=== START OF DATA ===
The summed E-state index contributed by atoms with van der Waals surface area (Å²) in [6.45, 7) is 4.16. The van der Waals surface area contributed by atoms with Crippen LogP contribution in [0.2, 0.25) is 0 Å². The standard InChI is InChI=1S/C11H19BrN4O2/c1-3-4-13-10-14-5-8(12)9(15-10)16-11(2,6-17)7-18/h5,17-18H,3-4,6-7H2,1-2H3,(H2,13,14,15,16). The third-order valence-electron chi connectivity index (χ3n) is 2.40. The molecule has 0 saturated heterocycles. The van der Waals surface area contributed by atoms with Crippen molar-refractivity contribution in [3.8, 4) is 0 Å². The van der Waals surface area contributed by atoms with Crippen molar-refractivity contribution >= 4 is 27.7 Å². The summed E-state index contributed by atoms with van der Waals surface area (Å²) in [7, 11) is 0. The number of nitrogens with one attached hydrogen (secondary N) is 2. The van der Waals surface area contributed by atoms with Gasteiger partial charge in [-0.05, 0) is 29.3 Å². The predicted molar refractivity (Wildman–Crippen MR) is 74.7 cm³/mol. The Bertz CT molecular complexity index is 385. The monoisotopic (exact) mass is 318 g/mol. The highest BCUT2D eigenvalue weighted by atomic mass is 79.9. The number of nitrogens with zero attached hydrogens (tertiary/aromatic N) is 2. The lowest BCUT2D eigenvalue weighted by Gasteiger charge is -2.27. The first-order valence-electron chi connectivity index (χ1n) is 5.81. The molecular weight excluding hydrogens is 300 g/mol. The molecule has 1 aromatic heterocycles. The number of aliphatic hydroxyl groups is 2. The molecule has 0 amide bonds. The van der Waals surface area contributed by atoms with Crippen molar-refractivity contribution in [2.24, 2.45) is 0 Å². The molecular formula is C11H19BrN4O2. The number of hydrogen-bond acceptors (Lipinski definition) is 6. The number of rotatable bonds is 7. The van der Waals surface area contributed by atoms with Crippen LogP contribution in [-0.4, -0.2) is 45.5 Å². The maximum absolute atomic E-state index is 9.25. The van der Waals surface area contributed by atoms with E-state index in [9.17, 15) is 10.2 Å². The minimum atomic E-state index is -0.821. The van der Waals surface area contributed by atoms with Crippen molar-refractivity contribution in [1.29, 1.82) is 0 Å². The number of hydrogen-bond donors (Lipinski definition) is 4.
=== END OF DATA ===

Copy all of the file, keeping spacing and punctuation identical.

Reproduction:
The summed E-state index contributed by atoms with van der Waals surface area (Å²) in [6.45, 7) is 4.16. The van der Waals surface area contributed by atoms with Crippen LogP contribution in [0.2, 0.25) is 0 Å². The standard InChI is InChI=1S/C11H19BrN4O2/c1-3-4-13-10-14-5-8(12)9(15-10)16-11(2,6-17)7-18/h5,17-18H,3-4,6-7H2,1-2H3,(H2,13,14,15,16). The third-order valence-electron chi connectivity index (χ3n) is 2.40. The molecule has 0 saturated heterocycles. The van der Waals surface area contributed by atoms with Crippen molar-refractivity contribution in [3.8, 4) is 0 Å². The van der Waals surface area contributed by atoms with Crippen molar-refractivity contribution >= 4 is 27.7 Å². The summed E-state index contributed by atoms with van der Waals surface area (Å²) in [7, 11) is 0. The number of nitrogens with one attached hydrogen (secondary N) is 2. The van der Waals surface area contributed by atoms with Gasteiger partial charge in [-0.05, 0) is 29.3 Å². The predicted molar refractivity (Wildman–Crippen MR) is 74.7 cm³/mol. The Bertz CT molecular complexity index is 385. The monoisotopic (exact) mass is 318 g/mol. The highest BCUT2D eigenvalue weighted by atomic mass is 79.9. The number of nitrogens with zero attached hydrogens (tertiary/aromatic N) is 2. The lowest BCUT2D eigenvalue weighted by Gasteiger charge is -2.27. The first-order valence-electron chi connectivity index (χ1n) is 5.81. The molecular weight excluding hydrogens is 300 g/mol. The molecule has 1 aromatic heterocycles. The number of aliphatic hydroxyl groups is 2. The molecule has 0 amide bonds. The van der Waals surface area contributed by atoms with Crippen molar-refractivity contribution in [2.24, 2.45) is 0 Å². The molecular formula is C11H19BrN4O2. The number of hydrogen-bond acceptors (Lipinski definition) is 6. The number of rotatable bonds is 7. The van der Waals surface area contributed by atoms with Crippen LogP contribution in [-0.4, -0.2) is 45.5 Å². The maximum absolute atomic E-state index is 9.25. The van der Waals surface area contributed by atoms with E-state index in [9.17, 15) is 10.2 Å². The minimum atomic E-state index is -0.821. The van der Waals surface area contributed by atoms with Crippen molar-refractivity contribution in [1.29, 1.82) is 0 Å². The number of hydrogen-bond donors (Lipinski definition) is 4.